If the police knock on your door and arrest you for drug-related charges, you may wonder whether the federal government or the state of California will oversee your case and whether there is a difference.
This is a valid and important question because the agency that charges you, whether that be the federal government or the state, can speak to the severity of the charges and the potential outcome of your case.
Federal vs. state crimes
In California, law enforcement categorizes drug offenses as either federal or state crimes. A drug offense can also fall under both federal and state authorities.
Federal drug crimes
Federal drug crimes involve offenses that violate the laws of the United States’ government. These offenses tend to be more severe in nature and carry harsher penalties. For example:
- Drug trafficking across state lines,
- Drug manufacturing on a large scale,
- Drug-related activities that impact national security.
The Drug Enforcement Administration (DEA) is the federal agency that oversees these crimes from investigation to prosecution. It is important to emphasize that federal drug offenses, as compared to state-level crimes, carry more severe penalties.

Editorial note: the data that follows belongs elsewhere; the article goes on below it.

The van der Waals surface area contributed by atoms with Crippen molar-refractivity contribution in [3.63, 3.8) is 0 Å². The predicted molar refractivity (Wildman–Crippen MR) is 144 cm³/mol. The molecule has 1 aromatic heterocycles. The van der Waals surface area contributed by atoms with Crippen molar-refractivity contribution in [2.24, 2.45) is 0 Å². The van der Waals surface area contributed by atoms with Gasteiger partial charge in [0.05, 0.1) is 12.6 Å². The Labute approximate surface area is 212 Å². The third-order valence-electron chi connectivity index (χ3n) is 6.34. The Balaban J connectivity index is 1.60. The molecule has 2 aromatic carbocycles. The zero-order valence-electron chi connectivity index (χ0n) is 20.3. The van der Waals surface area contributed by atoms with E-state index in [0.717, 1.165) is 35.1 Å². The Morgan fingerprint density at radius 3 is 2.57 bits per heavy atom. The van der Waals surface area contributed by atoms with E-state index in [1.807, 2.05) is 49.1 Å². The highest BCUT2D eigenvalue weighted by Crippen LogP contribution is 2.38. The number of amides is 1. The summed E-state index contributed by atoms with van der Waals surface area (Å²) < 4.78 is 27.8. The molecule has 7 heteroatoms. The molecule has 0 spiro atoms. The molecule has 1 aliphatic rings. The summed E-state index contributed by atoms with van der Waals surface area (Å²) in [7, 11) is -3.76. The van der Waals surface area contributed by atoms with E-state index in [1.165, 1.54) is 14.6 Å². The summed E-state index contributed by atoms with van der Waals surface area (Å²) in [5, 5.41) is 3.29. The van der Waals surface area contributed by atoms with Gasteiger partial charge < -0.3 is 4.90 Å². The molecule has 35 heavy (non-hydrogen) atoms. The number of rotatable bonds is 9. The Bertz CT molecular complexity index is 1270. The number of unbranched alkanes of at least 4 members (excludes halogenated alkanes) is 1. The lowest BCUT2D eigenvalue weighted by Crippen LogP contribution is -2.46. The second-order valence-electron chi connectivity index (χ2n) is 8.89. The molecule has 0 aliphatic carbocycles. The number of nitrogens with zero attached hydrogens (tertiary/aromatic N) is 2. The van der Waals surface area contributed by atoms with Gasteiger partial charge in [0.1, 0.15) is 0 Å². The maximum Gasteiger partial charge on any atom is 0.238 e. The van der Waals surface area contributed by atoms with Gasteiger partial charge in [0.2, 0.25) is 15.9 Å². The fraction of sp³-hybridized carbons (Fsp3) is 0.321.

State drug crimes
State drug crimes are offenses that violate California laws. This includes crimes including drug possession, distribution or anything that does not violate a federal law. Local government agencies, like city police and county sheriffs, handle investigations and prosecutions for state drug offenses.
Penalties for state drug crimes can vary based on the specific act and the type of substance involved. Even though the penalties for drug offenses within the state are less severe than those for federal crimes, even minor drug offenses at the state level can have serious consequences, including fines, probation and a criminal record.
When federal and state laws collide
The federal government and the state of California can both charge a person in certain cases. This happens when a person conducts criminal activities that violate federal and state laws. These people often face much harsher penalties and these cases can be more complicated.
Making educated decisions requires knowing the differences between drug offenses committed in California on a state and federal level.